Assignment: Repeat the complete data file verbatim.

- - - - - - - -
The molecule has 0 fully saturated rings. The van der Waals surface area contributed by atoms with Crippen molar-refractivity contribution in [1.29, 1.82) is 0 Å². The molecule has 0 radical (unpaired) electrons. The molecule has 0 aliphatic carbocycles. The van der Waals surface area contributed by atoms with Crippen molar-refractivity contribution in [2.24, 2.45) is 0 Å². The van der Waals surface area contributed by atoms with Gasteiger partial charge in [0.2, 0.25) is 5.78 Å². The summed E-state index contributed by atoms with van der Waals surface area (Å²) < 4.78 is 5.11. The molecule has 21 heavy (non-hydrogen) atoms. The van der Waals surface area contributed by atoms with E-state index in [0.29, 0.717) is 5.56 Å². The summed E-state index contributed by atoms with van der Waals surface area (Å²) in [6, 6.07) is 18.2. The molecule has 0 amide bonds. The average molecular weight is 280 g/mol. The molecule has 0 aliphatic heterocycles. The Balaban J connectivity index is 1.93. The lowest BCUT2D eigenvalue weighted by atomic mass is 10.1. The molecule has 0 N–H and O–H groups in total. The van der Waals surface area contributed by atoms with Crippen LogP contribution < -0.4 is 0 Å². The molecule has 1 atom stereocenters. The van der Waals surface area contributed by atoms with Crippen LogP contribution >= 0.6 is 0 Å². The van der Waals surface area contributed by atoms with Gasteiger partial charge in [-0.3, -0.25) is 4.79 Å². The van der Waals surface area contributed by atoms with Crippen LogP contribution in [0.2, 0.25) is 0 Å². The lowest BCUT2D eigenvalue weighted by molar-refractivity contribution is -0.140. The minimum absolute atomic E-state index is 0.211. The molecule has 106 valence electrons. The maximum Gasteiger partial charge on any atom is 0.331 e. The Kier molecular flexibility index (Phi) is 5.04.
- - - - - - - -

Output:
The molecule has 0 fully saturated rings. The van der Waals surface area contributed by atoms with Crippen molar-refractivity contribution in [1.29, 1.82) is 0 Å². The molecule has 0 radical (unpaired) electrons. The molecule has 0 aliphatic carbocycles. The van der Waals surface area contributed by atoms with Crippen molar-refractivity contribution in [2.24, 2.45) is 0 Å². The van der Waals surface area contributed by atoms with Gasteiger partial charge in [0.2, 0.25) is 5.78 Å². The summed E-state index contributed by atoms with van der Waals surface area (Å²) < 4.78 is 5.11. The molecule has 21 heavy (non-hydrogen) atoms. The van der Waals surface area contributed by atoms with E-state index in [0.29, 0.717) is 5.56 Å². The summed E-state index contributed by atoms with van der Waals surface area (Å²) in [6, 6.07) is 18.2. The molecule has 0 amide bonds. The average molecular weight is 280 g/mol. The molecule has 0 aliphatic heterocycles. The Balaban J connectivity index is 1.93. The lowest BCUT2D eigenvalue weighted by atomic mass is 10.1. The molecule has 0 N–H and O–H groups in total. The van der Waals surface area contributed by atoms with Crippen LogP contribution < -0.4 is 0 Å². The molecule has 1 atom stereocenters. The van der Waals surface area contributed by atoms with Crippen LogP contribution >= 0.6 is 0 Å². The van der Waals surface area contributed by atoms with Gasteiger partial charge in [-0.3, -0.25) is 4.79 Å². The van der Waals surface area contributed by atoms with Crippen LogP contribution in [0.2, 0.25) is 0 Å². The lowest BCUT2D eigenvalue weighted by molar-refractivity contribution is -0.140. The minimum absolute atomic E-state index is 0.211. The molecule has 106 valence electrons. The maximum Gasteiger partial charge on any atom is 0.331 e. The Kier molecular flexibility index (Phi) is 5.04.